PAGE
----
Institute for War and Peace Reporting | Giving Voice, Driving Change

Close Shave for Uzbek Men

The government's crackdown on Islamic fundamentalism is causing difficulties for men with beards.
By Umar Odil

Amid the noise and bustle of the family council, Nasir K, an observant Muslim, hung his head low as his relatives and friends issued pleas and threats, urging him to stop "betraying" them. His crime against the authorities in his Andijan hometown of Shakhrikhan was an unusual one - he has a beard.


In today's Uzbekistan, men are asking for trouble if they don't shave. To have a beard is to invite unwelcome intrusion not just into your affairs, but those of your family and friends.


As a result of a crackdown on Islamic fundamentalism, Uzbek officials now regard all bearded men with suspicion, and often point to facial hair as proof of affiliation to banned religious organisations, such as Hizb-ut Tahrir or the Wahhabi movement.


Nasir K had grown his beard for reasons of faith but, unwilling to put his family in danger, he compromised under pressure and shaved most of it off, leaving only a tiny strip on his chin. However, this wasn't enough for the law-enforcement agencies.


The harassment only stopped after he took to wearing spectacles with clear lenses. "Now I am being stopped much more rarely, since with these glasses I look more respectable and the police reckon that I'm a scholar," he told IWPR.


Others are not so determined to hang onto their principles in the face of the crackdown and it is now rare to see anyone other than the most elderly and thus respected Uzbek men wearing a beard.


These attitudes developed after a group of Muslim radicals was implicated in the violent murder of a high-ranking official in the Fergana valley town of Namangan in 1997.


They hardened after explosions ripped through the capital Tashkent in February 1999, killing 16 people and wounding more than 100. The government blamed the blasts on religious extremists from the Islamic Movement of Uzbekistan, IMU.


Long after the alleged plotters were caught and punished, mass arrests have become the norm as the authorities attempt to neutralise what they see as the biggest threat to national security - radical Islam.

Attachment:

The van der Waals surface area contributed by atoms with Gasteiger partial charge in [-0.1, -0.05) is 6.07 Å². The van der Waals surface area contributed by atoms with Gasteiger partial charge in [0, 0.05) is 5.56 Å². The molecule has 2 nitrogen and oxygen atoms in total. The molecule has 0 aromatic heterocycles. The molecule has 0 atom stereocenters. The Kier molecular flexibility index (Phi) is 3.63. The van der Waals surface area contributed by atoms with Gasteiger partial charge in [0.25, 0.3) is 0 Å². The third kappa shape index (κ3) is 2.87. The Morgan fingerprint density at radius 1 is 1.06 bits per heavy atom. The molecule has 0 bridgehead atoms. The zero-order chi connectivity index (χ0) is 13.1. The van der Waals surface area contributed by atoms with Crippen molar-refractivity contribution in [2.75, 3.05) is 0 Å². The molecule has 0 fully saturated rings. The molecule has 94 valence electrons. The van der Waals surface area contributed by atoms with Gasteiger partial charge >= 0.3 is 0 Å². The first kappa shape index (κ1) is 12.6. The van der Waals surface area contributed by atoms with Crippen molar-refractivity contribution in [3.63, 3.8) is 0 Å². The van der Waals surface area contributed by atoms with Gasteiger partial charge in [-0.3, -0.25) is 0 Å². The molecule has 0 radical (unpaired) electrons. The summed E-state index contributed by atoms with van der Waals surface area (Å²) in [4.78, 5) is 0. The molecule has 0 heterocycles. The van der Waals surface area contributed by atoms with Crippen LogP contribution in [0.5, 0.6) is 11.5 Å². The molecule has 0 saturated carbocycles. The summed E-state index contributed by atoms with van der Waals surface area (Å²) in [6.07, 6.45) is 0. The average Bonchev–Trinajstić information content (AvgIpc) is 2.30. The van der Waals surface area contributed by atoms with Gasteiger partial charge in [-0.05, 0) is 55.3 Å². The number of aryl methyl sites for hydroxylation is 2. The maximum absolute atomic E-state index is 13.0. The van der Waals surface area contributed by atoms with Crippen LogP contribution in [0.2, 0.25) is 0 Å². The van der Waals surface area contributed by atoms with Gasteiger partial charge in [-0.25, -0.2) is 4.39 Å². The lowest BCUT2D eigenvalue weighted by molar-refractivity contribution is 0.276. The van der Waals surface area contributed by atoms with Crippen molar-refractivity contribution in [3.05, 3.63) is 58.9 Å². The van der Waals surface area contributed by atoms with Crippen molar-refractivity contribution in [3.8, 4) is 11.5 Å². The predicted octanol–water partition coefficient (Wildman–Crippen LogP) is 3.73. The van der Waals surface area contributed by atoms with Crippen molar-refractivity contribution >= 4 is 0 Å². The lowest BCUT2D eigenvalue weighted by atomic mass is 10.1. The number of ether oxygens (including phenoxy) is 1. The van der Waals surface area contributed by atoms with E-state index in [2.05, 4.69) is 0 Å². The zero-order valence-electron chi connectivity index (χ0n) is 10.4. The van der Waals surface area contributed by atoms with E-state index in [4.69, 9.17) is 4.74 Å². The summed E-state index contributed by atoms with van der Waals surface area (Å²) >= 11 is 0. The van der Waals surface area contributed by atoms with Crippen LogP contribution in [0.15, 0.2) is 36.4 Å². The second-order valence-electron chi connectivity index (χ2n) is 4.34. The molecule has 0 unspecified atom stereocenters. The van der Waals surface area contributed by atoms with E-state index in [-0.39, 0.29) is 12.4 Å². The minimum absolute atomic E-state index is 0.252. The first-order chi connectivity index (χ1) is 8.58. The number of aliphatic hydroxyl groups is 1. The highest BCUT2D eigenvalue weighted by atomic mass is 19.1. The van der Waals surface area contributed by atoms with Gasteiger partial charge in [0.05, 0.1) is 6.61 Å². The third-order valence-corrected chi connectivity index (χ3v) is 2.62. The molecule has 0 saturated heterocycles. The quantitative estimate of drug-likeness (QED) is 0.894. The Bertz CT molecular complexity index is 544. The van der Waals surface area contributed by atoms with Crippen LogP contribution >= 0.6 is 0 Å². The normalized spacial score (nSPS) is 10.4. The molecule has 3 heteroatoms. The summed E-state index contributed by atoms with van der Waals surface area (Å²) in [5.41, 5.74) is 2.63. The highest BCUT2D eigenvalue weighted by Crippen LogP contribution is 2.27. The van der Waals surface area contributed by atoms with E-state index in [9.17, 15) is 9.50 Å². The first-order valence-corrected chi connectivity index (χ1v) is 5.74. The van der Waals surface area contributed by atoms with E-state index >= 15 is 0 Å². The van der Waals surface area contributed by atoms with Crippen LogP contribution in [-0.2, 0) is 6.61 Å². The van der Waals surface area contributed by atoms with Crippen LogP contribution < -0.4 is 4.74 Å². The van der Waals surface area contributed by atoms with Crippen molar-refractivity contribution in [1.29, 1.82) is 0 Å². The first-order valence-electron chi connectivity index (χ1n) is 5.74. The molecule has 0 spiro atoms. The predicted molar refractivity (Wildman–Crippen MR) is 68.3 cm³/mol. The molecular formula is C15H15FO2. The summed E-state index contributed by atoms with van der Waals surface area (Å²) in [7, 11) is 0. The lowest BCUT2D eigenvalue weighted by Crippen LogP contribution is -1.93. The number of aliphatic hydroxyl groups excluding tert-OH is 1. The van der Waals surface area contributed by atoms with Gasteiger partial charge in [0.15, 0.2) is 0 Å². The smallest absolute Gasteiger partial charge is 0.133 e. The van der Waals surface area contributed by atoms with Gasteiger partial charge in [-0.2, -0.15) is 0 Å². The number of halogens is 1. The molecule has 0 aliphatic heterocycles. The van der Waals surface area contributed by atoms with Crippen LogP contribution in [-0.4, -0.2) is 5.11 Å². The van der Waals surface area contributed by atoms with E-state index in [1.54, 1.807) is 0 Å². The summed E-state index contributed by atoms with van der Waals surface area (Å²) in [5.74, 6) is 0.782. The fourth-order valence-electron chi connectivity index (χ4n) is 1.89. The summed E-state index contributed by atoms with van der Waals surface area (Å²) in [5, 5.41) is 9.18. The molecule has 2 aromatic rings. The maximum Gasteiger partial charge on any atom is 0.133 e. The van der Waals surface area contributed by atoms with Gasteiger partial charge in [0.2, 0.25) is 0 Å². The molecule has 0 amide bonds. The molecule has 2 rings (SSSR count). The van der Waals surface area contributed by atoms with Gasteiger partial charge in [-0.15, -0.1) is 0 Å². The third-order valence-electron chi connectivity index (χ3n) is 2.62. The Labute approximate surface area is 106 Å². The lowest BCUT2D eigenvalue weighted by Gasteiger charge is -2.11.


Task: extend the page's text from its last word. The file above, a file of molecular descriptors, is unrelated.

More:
This has brought the government into conflict with human rights organizations, which claim that many ordinary observant Muslims have been targeted. For some, the continuous suspicion and harassment can make their lives very difficult.


Khamid Kamalov, a bearded man from Namangan, told IWPR he is stopped by policemen on nearly every corner when he visits the capital or other large cities. "They ask 'Are you a member of Hizb-ut Tahrir?' or 'Are you a Wahhabi?', " he said.


"Then they start to check documents for hours and, finally, it only becomes possible to get rid of them with a bribe of around three thousand som - two US dollars."


Andijan resident Ilkhomjon Muminov was refused a new passport when his old one expired, because the photograph he submitted with his application showed him sporting a beard. "When workers of the passport department saw my picture, they told me, 'We will issue you new documents only when you shave'.


"When I said that having a beard is not against the law, the police told me that they have their own internal rules, instructions and directives."


An official in the anti-terrorism department of the interior ministry, who wanted to remain anonymous, told IWPR that grounds for "closer investigation" of a man suspected of involvement with an outlawed Islamic organisation include a beard, regular visits to the mosque and offering prayer.


"These people were a threat to our constitutional system. We had to prevent the possibility of further terrorist acts and the establishment of an Islamic state in Uzbekistan," the source said as justification.


Indeed, the message from the authorities that "beards are bad" seems to be getting more explicit. Imam Nusratulla Abdulla Khodji Ugli, again from Andijan, said that he believes having one is a "religious duty".


"Lately, because of religious movements such as the Wahhabists and Hizb-ut Tahrir, members of the national security service told us to stop preaching about the need for Muslims to wear a beard." he said.


Umar Odil is the pseudonym of an independent journalist from Andijan